Home > News & Views, Science, Theology > A Different Perspective on the Shroud

A Different Perspective on the Shroud

October 6, 2014

Tom Devins writes:

image. . .  I have just released a web site that contains a very different perspective on the Shroud.  Thought you might be interested.

Visit it at www.jesuddha.com.

The tablet version has some formatting issues but all the information is there.

Hope to meet you at the conference.

From the first page:

[. . . ] In Christian doctrine, Jesus’ resurrection is the exemplary event that led to the belief in resurrection of everyone’s body on the so called last day. It is an exemplary event that never imagehappened. The Catholic Encyclopedia says it all;  “It would destroy the very idea of resurrection, if the dead were to rise in bodies not their own.” What if they don’t rise, “egerthe”,  at all?   Suddenly, the reality of reincarnation, a notion popular in Jesus’ day, accepted by Him and by some early Church fathers, comes into focus. 

We at Jesuddha are dedicated to bringing the message of the Shroud to the forefront so that it can be addressed in Church teaching.  The Christian institution is arguably the most influential of all times and the world would be far worse off without it.   Far from tearing it down, it is our objective to ensure its survival by promoting timely and systematic change in teaching in line with what we now know. The Church is heavily invested in its infrastructure, facilities and following and is far too important be allowed to remain static where change is indicated.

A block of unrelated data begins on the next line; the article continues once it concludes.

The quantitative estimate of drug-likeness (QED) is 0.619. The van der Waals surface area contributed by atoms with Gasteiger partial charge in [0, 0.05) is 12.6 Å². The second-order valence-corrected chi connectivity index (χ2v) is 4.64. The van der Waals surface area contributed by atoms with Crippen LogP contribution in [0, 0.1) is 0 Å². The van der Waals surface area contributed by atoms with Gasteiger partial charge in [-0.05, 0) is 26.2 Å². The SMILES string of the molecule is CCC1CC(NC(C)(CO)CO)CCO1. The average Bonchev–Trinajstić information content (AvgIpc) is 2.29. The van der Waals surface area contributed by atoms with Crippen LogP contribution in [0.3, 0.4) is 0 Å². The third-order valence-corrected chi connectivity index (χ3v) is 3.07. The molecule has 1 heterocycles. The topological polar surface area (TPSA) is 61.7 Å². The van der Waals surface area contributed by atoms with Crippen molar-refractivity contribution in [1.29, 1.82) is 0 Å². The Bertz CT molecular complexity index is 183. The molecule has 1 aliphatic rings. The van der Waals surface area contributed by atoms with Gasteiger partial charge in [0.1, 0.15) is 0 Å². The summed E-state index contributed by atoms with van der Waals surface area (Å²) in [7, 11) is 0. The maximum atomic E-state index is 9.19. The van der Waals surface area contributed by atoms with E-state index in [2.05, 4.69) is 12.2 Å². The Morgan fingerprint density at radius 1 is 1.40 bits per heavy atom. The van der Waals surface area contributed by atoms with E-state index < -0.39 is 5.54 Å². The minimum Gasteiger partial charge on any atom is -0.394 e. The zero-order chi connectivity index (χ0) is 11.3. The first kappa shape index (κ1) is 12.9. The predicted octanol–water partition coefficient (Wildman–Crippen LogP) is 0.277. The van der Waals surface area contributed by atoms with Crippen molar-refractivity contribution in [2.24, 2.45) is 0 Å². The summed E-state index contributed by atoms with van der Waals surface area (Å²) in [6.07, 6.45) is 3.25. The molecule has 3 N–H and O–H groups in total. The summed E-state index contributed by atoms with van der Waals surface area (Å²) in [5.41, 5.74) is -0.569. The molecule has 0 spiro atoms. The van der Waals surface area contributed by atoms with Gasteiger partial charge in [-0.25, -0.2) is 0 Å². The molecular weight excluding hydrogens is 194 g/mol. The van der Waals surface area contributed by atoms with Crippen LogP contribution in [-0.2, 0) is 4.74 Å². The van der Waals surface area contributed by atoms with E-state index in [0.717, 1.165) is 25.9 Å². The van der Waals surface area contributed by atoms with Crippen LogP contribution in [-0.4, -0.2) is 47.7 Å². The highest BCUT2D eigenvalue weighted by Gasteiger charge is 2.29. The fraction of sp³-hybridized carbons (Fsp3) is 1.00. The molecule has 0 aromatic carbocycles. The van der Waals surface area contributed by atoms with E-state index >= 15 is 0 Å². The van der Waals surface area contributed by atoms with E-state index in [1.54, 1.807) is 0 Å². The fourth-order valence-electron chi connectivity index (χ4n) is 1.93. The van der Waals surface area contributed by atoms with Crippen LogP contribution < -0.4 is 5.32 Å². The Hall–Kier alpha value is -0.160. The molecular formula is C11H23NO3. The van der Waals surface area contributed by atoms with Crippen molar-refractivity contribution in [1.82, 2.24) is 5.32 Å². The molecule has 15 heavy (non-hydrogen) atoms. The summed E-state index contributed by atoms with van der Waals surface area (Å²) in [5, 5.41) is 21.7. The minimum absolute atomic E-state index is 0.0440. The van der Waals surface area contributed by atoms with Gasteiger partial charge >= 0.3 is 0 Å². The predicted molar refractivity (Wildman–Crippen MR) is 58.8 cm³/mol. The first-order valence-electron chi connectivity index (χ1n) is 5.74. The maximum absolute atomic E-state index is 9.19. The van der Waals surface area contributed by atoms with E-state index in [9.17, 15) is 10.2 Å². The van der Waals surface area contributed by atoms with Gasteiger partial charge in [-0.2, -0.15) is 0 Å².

Categories: News & Views, Science, Theology
  1. Nabber
    October 6, 2014 at 10:53 am

    “the reality of reincarnation, a notion popular in Jesus’ day, accepted by Him and by some early Church fathers, comes into focus. ”

    Pure poppycock….
    Prove it.

    • John Green
      October 6, 2014 at 11:48 am

      I don’t know if Jesus believed it, but the people of the day appeared to believe it

      Mat 16:14
      And they said, Some say that thou art John the Baptist: some, Elias; and others, Jeremias, or one of the prophets.

      Elias and other were dead so some believed that they came back as Jesus.

      • Nabber
        October 6, 2014 at 1:04 pm

        “Elias and other were dead so some believed that they came back as Jesus.”

        Not a big fan of the OT, huh, John?

        Elias = Elijah, who did not die, but was “taken up”. And, p.s., they were not talking about reincarnation, but the return of a prophet(s).

      • John Green
        October 6, 2014 at 1:23 pm

        Jeremias too?

        Let’s look at the question

        Mat 16:13

        When Jesus came into the coasts of Caesarea Philippi, he asked his disciples, saying, Whom do men say that I the Son of man am?

        Jesus was asking who do people think HE is.

        • October 6, 2014 at 5:03 pm

          Their response: “Some say John the Baptist; others say Elijah; and still others, Jeremiah or one of the prophets.”

          Suggests that at least the common folk believed in the possibility of reincarnation to some degree. Elijah was taken and John the Baptist was a case of mistaken identities… But what about Jeremiah? Some sources have him dying at Tahpanhes, others elsewhere, but none have him being taken away by a flaming chariot.